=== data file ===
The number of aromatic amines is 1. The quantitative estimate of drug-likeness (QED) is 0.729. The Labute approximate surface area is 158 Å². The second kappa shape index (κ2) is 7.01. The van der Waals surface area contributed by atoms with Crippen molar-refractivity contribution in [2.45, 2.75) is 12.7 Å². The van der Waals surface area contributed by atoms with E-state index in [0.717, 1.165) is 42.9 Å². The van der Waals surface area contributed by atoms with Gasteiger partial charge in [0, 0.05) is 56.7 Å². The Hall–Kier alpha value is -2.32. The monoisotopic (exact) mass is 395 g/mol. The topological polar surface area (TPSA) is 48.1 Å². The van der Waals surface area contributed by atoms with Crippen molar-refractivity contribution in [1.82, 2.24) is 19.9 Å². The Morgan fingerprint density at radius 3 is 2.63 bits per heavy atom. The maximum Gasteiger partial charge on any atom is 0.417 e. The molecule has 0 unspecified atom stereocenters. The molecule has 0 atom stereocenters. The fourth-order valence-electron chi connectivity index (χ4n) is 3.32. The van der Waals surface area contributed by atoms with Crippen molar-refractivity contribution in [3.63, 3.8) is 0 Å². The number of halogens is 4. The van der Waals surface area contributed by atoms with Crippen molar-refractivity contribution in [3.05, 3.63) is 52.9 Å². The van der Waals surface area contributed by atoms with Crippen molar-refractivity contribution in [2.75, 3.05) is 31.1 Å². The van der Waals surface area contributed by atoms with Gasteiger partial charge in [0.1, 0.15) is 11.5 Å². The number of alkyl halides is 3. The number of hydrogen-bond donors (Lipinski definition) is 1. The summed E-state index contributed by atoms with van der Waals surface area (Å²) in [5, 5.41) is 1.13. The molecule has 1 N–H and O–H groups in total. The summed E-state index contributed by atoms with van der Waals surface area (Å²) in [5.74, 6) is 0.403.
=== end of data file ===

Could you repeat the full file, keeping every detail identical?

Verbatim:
The number of aromatic amines is 1. The quantitative estimate of drug-likeness (QED) is 0.729. The Labute approximate surface area is 158 Å². The second kappa shape index (κ2) is 7.01. The van der Waals surface area contributed by atoms with Crippen molar-refractivity contribution in [2.45, 2.75) is 12.7 Å². The van der Waals surface area contributed by atoms with E-state index in [0.717, 1.165) is 42.9 Å². The van der Waals surface area contributed by atoms with Gasteiger partial charge in [0, 0.05) is 56.7 Å². The Hall–Kier alpha value is -2.32. The monoisotopic (exact) mass is 395 g/mol. The topological polar surface area (TPSA) is 48.1 Å². The van der Waals surface area contributed by atoms with Crippen molar-refractivity contribution in [1.82, 2.24) is 19.9 Å². The Morgan fingerprint density at radius 3 is 2.63 bits per heavy atom. The maximum Gasteiger partial charge on any atom is 0.417 e. The molecule has 0 unspecified atom stereocenters. The molecule has 0 atom stereocenters. The fourth-order valence-electron chi connectivity index (χ4n) is 3.32. The van der Waals surface area contributed by atoms with Crippen molar-refractivity contribution in [3.63, 3.8) is 0 Å². The number of halogens is 4. The van der Waals surface area contributed by atoms with Crippen molar-refractivity contribution in [3.05, 3.63) is 52.9 Å². The van der Waals surface area contributed by atoms with Crippen molar-refractivity contribution in [2.75, 3.05) is 31.1 Å². The van der Waals surface area contributed by atoms with Gasteiger partial charge in [0.1, 0.15) is 11.5 Å². The number of alkyl halides is 3. The number of hydrogen-bond donors (Lipinski definition) is 1. The summed E-state index contributed by atoms with van der Waals surface area (Å²) in [5, 5.41) is 1.13. The molecule has 1 N–H and O–H groups in total. The summed E-state index contributed by atoms with van der Waals surface area (Å²) in [5.74, 6) is 0.403.